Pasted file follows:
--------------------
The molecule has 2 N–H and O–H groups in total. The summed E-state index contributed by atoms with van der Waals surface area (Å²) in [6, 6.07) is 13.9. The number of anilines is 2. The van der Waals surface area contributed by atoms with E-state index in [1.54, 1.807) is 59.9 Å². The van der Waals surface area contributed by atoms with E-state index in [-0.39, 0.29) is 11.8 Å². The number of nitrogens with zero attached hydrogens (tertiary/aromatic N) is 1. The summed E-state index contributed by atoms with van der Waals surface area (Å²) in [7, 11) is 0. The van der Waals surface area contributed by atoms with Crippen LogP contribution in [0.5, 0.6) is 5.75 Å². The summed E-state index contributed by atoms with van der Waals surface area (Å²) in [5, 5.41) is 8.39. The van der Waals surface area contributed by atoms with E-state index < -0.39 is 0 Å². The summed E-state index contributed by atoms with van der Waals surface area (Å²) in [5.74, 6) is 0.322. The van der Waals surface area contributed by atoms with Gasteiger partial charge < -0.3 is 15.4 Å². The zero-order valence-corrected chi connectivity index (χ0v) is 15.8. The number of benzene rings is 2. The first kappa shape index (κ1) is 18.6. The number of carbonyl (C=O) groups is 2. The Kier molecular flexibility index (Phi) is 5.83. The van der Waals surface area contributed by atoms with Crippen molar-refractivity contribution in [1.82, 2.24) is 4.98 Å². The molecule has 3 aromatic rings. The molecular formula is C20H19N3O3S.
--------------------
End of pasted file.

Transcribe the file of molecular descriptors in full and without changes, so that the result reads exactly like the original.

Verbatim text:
The molecule has 2 N–H and O–H groups in total. The summed E-state index contributed by atoms with van der Waals surface area (Å²) in [6, 6.07) is 13.9. The number of anilines is 2. The van der Waals surface area contributed by atoms with E-state index in [1.54, 1.807) is 59.9 Å². The van der Waals surface area contributed by atoms with E-state index in [-0.39, 0.29) is 11.8 Å². The number of nitrogens with zero attached hydrogens (tertiary/aromatic N) is 1. The summed E-state index contributed by atoms with van der Waals surface area (Å²) in [7, 11) is 0. The van der Waals surface area contributed by atoms with Crippen LogP contribution in [0.5, 0.6) is 5.75 Å². The summed E-state index contributed by atoms with van der Waals surface area (Å²) in [5, 5.41) is 8.39. The van der Waals surface area contributed by atoms with E-state index < -0.39 is 0 Å². The summed E-state index contributed by atoms with van der Waals surface area (Å²) in [5.74, 6) is 0.322. The van der Waals surface area contributed by atoms with Gasteiger partial charge < -0.3 is 15.4 Å². The zero-order valence-corrected chi connectivity index (χ0v) is 15.8. The number of benzene rings is 2. The first kappa shape index (κ1) is 18.6. The number of carbonyl (C=O) groups is 2. The Kier molecular flexibility index (Phi) is 5.83. The van der Waals surface area contributed by atoms with Crippen molar-refractivity contribution in [1.82, 2.24) is 4.98 Å². The molecule has 3 aromatic rings. The molecular formula is C20H19N3O3S.